As above, wild mushrooms don't have many calories (132 / lb), but they can be worth gathering since it doesn't take much time for a reasonable weight of mushrooms.  Berries are comparatively lightweight (10 bushes for most to gather a pound) and take a long time (5 minutes per bush) that in many cases you burn more calories gathering the berries than the berries are worth.  Cloudberries are the best - they're large, so they're twice as heavy (5 bushes per pound) and have the best nutrition (222 / lb).  Other berries I only gather if I want to use them to bait birds into my traps.

Lake reed is up there with the grains as a nutritious crop, at 1089 calories / pound.  It's also wildly overabundant in the vanilla game (1 lb reed per plant, due to an error with the coding).  Well worth gathering a bunch in autumn for the winter.  It's also grindable into flour, and can be eaten as a vegetable.  Marsh calla and bogbean are decent (939 / pound) but have to be boiled to be made palatable.  Other wild plants vary.  Some like meadsweet, goldenrod, and heather have almost no nutrition (18 / pound) and are only useful for their medicinal properties.  Others vary around the lowish to midrange of plant nutrition (~200 to ~600 calories / pound).  Milkweed isn't half bad, and mother and bear pipe are both quite useful both for calories and for their medicinal properties.

Fish and Meat
Fish vary a fair bit, but are in the middle range of nutritious.  The least nutritious fish is the pike-perch, at 290 / lb, and the most nutritious is the salmon, at 585 / lb.  The biggest benefit of fish is that they are generally pretty big, and so you'll get a fair bit of food with just one decent size fish - a whole pike is 2433 calories, enough to sustain a man under not too heavy exercise for a day.

Meat varies quite a lot as well.  The most nutritious meat is bear, at 1057 calories per pound, and several tie for least nutritious at 395 (including squirrel, dog, lynx, and badger).  Elk and forest reindeer, the most likely catches, are middling at 503 and 581 / lb.  Fat is by far the most nutritious (raw) food available, at 4082 calories per pound. 

The other benefit of fish and meat is that you can dry or smoke them, which not only preserves them, but concentrates the nutrients as well.  It is actually slightly non-physical right now, but dried meat is 1/10th the weight and 10x the nutrition, while smoked meat is 1/8th the weight and 8x the nutrition.  You can get all the way up to dried bear meat, which has 9934 calories per pound (twice that of raw fat!)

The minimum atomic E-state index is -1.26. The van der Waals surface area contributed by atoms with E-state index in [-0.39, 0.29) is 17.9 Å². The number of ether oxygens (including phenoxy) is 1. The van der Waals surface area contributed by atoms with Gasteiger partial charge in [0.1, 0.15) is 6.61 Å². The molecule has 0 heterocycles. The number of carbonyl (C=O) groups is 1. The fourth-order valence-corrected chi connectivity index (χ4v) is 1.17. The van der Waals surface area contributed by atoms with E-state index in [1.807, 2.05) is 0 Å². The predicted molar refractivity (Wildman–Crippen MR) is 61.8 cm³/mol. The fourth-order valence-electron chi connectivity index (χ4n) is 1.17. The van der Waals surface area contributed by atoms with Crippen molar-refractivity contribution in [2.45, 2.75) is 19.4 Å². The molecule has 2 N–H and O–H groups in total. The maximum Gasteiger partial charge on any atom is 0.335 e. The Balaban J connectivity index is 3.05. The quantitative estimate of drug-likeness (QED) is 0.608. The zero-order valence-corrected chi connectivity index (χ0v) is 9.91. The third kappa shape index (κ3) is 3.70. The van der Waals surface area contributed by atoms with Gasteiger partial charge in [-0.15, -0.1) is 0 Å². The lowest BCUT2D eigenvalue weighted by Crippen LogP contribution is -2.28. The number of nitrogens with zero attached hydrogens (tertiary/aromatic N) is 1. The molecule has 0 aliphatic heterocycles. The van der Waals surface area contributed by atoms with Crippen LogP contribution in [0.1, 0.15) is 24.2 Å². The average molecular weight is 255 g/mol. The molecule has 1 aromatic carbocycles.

So in summary, plants are among the most nutritious foods in the game (barley & rye flour in particular), but not all plants are equal.  Things like turnips, berries, and mushrooms, while easier to gather, are really only worthwhile for stretching out the supply of more nutritious foods.

Mod Releases / Re: URW sufficiency mod
« on: September 01, 2018, 06:39:11 AM »
Officially released version 1.2.  Biggest change is some modifications of the vanilla cookery recipes to make them more versatile and useful and the addition of bone clubs and javelins.  Finally another use for bones other than feeding your dogs.  Also includes miscellaneous fixes and a few minor things.  Available as always here:

Modding / Re: How do I Mod?
« on: September 01, 2018, 06:37:44 AM »
> Well, any decently made mod should have installation instructions. Look for those and follow what they say.

*looks shadily from side to side*  Right!  Of course decently made mods have installation instructions!  Let me just... check on mine.

Here's what mine (now) says in the README:

The first step to installing the mod is to find where Unreal World is installed on your computer.
If you've installed it manually from the developer's website, just remember where you put it.
If you're running it from Steam:
* Open up the game properties by right-clicking on the game from the Steam interface and selecting "Properties".
* Switch to the "Local Files" tab.
* Click on "Browse Local Files".  This will open up a window in Finder (for Macs) or Explorer (for Windows) at the root of the installation.
* For Macs:
    - There will be an icon with the label "".  Right-click on it and select "Show Package Contents". This will open up another folder.
    - Open the "Contents" folder, then the "Resources" folder.
    - This final Resources folder is where mod files should go.
* For Windows:
    - TBD
* Copy over all the *.txt files in the mod download to the Unreal World folder.  Some of them will copy over the original files provided with the game.
You may want to make a backup of the original files to remove the mod in the future.
* Copy over the GAME.NFO file.  This updates the encyclopedia with the new modded items.
* There are two subfolders in both the Unreal World folder and the mod folder:
    - "truegfx":  pictures used in the encyclopedia and for various other purposes
    - "truetile": sprites for items and creatures in the game
* Copy over the contents of each of these folders in the mod into the Unreal World folders.
You shouldn't be copying over any existing files here.
* Start up the game and enjoy the new options!

Mod Releases / Re: URW sufficiency mod
« on: September 01, 2018, 06:10:43 AM »
@Maenethal - Can you provide more information, please?  I haven't had problems with it.  The current code for retting plants is like this:

Code: [Select]
.Soak Nettles. "Hunting Horn" [noquality] *AGRICULTURE* /1/ \14d\ [patch:20] |-2| [effort:0] [phys:arms,stance,one-armed]
{Nettle} #0.5# [remove] [patchwise]
{[TILE:Water]} 'Soak thoroughly in water'
[NAME:Retted Nettles]

So you should need to stand in water while you craft the item.  I can confirm that this works on my machine.  If it doesn't work, can you provide some more info on where the failure is?